The lacrosse case showed "that we cannot have blind faith in the Durham police and the Durham district attorney to administer justice," said Elliott Wolf, who added that Duke also "must now shake the perception, whether legitimate or not, that it simply washes its hands of its students when they are in legal trouble."

Wolf's comments came during a morning meeting of the school's board of trustees, the last of the 2006-07 school year.

The junior singled out for criticism, in addition to the Durham Police Department's handling of the lacrosse case, its "zero-tolerance" crackdown two years ago on the Trinity Park party house scene.

He said comments police Capt. Ed Sarvis made to The Herald-Sun last year show that it was "stated DPD policy to punish Duke students more severely than other members of the community," and that authorities have frequently issued citations knowing they were "based on evidence that would not stand up in court." …
The entire H-S article’s here.

It ends with a statement from Brodhead saying Duke will be looking to “see what lessons we have to learn.” Does that surprise anyone?

A big hat tip goes to Student Government President Elliott Wolf for saying to the trustees what University President Dick Brodhead should have said to them many months ago.

I don’t know how Brodhead and Steel will spin Wolf’s presentation but I know this: based on the communications I’ve been getting recently and what I’ve been hearing the last few days from members of “the Duke community” in Durham for commencement, the number of people who believe Steel and Brodhead's emails and letters is shrinking fast.


Ex-prosecutor said...

I graduated from Vanderbilt undergraduate and law school in the late sixties. I have a story to tell.

In 1935, the United Daughters of the Confederacy gave $50,000 (a big sum during the depression) to erect a building which was to be called "Confederate Hall."

About eight years ago, Vanderbilt announced that, because of complaints from some students, the name of the building was being changed to "Memorial Hall." As far as I know, nobody, including me, had a particular problem with that.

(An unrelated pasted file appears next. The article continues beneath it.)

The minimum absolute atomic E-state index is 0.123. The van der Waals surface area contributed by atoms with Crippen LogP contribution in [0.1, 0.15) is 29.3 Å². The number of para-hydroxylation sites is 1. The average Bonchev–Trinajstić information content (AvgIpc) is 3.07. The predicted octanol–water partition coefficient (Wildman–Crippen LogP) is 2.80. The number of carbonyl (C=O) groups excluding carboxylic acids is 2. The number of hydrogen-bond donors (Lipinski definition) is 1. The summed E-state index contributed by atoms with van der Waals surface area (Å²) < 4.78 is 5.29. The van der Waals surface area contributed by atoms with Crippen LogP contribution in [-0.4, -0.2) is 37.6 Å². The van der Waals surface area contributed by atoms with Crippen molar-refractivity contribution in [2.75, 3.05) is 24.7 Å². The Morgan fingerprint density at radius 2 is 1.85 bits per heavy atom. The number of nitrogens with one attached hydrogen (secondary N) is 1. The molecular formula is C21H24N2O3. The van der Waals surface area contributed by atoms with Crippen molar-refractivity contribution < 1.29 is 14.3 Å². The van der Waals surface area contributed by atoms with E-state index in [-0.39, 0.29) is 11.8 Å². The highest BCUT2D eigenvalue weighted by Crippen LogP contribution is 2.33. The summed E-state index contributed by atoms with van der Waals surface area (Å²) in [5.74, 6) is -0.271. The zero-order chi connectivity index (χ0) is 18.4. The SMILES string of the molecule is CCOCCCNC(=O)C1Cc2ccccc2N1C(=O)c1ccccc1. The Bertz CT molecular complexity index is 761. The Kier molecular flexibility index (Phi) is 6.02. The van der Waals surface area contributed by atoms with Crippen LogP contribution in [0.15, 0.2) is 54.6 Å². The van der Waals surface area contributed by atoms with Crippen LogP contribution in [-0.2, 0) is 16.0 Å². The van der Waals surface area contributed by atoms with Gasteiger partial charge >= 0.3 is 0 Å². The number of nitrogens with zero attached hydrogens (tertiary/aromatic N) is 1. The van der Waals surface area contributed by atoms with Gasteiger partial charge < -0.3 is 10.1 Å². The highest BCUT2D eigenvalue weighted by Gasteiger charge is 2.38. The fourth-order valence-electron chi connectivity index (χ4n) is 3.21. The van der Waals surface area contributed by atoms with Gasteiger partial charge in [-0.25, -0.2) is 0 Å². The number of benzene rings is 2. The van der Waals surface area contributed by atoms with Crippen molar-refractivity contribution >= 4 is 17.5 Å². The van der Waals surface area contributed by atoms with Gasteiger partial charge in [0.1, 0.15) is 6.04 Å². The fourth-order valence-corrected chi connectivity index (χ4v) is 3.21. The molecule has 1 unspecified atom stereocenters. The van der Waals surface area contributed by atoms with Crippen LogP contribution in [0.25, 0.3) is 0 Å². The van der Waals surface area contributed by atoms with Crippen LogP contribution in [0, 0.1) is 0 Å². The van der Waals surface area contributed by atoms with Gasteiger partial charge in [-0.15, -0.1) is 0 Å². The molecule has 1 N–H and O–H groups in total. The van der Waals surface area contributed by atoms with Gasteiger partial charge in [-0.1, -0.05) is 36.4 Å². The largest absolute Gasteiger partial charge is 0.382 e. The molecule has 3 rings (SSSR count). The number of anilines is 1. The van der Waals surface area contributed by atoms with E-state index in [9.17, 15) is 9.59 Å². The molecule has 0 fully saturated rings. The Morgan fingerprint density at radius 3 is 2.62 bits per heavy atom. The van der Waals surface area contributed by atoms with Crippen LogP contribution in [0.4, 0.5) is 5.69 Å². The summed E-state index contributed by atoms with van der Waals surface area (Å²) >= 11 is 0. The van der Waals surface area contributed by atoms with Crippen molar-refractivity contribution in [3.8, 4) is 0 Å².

However, Vanderbilt further said that, for reasons I never understood, they would not return anything to the UDC. Not even $50,000 or its value in present dollars.

The UDC filed suit, and, after three years of litigation, a state appellate court discounted Vanderbilt's numerous explanations as to why it could both keep the money and change the name and ordered the matter remanded for calculations of the damages of UDC. As I recall, they received back, in today's dollars, their original gift, and maybe more. The name change was allowed.

I have never seen a disclosure as to how much Vanderbilt spent in a defense that even a first semester law student would immediately recognize as being baseless. To think that our contributions were spent in defending this action burned a lot of alumni, including me.

My point in recounting this story, other than the fact it still makes me mad, is to relate that some of the Vanderbilt faculty were as shrill in defending Vanderbilt's actions as were the group of '88 in this matter. None were criticized or reined in to the slightest degree by the administration.

While the actions and inactions of the Duke administration and certain professors are disheartening, even to an non-alumnus such as myself, I have no reason to believe that they are in the least bit atypical.

Good sense and courage seem to be strangers to college administrators.

Anonymous said...

You are completely correct that many alums and Duke parents remain amazingly ignorant about the facts of this case. They are quite susceptible to Mr. Brodhead's road show, letters to alums, etc...but I believe this is a case that will gradually seep deeply into the American consciousness--over time. This situation is light years removed from the typical college scandal of binge drinking deaths or stress related suicides. Those do fade with time. In contrast, I expect public perception to become more acute about the Duke LAX case. Eventually, these alums and parents will come to understand better the details of what happened here. So will the rest of the world. And as long as Mr. Brodhead, the BOT, and the Gang remain unapologetic, their leadership will taint Duke for decades. Even at this late juncture, a sincere apology could go far to redeem what has been, is being, and will continue to be lost of Duke's reputation, thanks in very large part to the its current leaders and faculty.


kbp said...

Thanks John!!!!!!!

Job well done!

I love it when you just tell it like it is. That's always the right thing to do.

To Ex-prosecutor, interesting! I had not followed it, but do recall seeing it in the news.

It tells us that so long as they are using the money earned by others to wage a battle, they cannot lose.

Anonymous said...

Carolyn says:

ex-prosecutor - I hadn't heard that story of Vanderbilt's former Confederate Hall. But - duhh - sure does explain why they hired Houston Baker.

BTW, I'm sorry your school has Baker - but look on the bright side. At least there aren't 88 of him.